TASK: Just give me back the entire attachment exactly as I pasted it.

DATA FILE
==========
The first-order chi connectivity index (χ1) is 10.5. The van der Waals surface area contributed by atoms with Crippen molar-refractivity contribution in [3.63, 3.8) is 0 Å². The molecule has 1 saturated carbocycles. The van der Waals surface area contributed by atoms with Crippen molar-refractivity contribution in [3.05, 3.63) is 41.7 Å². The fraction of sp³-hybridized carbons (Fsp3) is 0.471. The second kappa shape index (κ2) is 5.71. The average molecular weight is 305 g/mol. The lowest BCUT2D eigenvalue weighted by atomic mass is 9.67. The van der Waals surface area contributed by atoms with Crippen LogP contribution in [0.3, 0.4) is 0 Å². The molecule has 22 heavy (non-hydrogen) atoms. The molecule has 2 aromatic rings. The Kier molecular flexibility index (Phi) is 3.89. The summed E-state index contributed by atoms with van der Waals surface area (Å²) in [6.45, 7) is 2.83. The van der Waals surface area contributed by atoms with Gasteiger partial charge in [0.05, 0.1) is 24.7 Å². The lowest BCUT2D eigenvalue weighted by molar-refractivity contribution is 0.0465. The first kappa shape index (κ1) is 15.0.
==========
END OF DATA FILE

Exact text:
The first-order chi connectivity index (χ1) is 10.5. The van der Waals surface area contributed by atoms with Crippen molar-refractivity contribution in [3.63, 3.8) is 0 Å². The molecule has 1 saturated carbocycles. The van der Waals surface area contributed by atoms with Crippen molar-refractivity contribution in [3.05, 3.63) is 41.7 Å². The fraction of sp³-hybridized carbons (Fsp3) is 0.471. The second kappa shape index (κ2) is 5.71. The average molecular weight is 305 g/mol. The lowest BCUT2D eigenvalue weighted by atomic mass is 9.67. The van der Waals surface area contributed by atoms with Crippen LogP contribution in [0.3, 0.4) is 0 Å². The molecule has 22 heavy (non-hydrogen) atoms. The molecule has 2 aromatic rings. The Kier molecular flexibility index (Phi) is 3.89. The summed E-state index contributed by atoms with van der Waals surface area (Å²) in [6.45, 7) is 2.83. The van der Waals surface area contributed by atoms with Gasteiger partial charge in [0.05, 0.1) is 24.7 Å². The lowest BCUT2D eigenvalue weighted by molar-refractivity contribution is 0.0465. The first kappa shape index (κ1) is 15.0.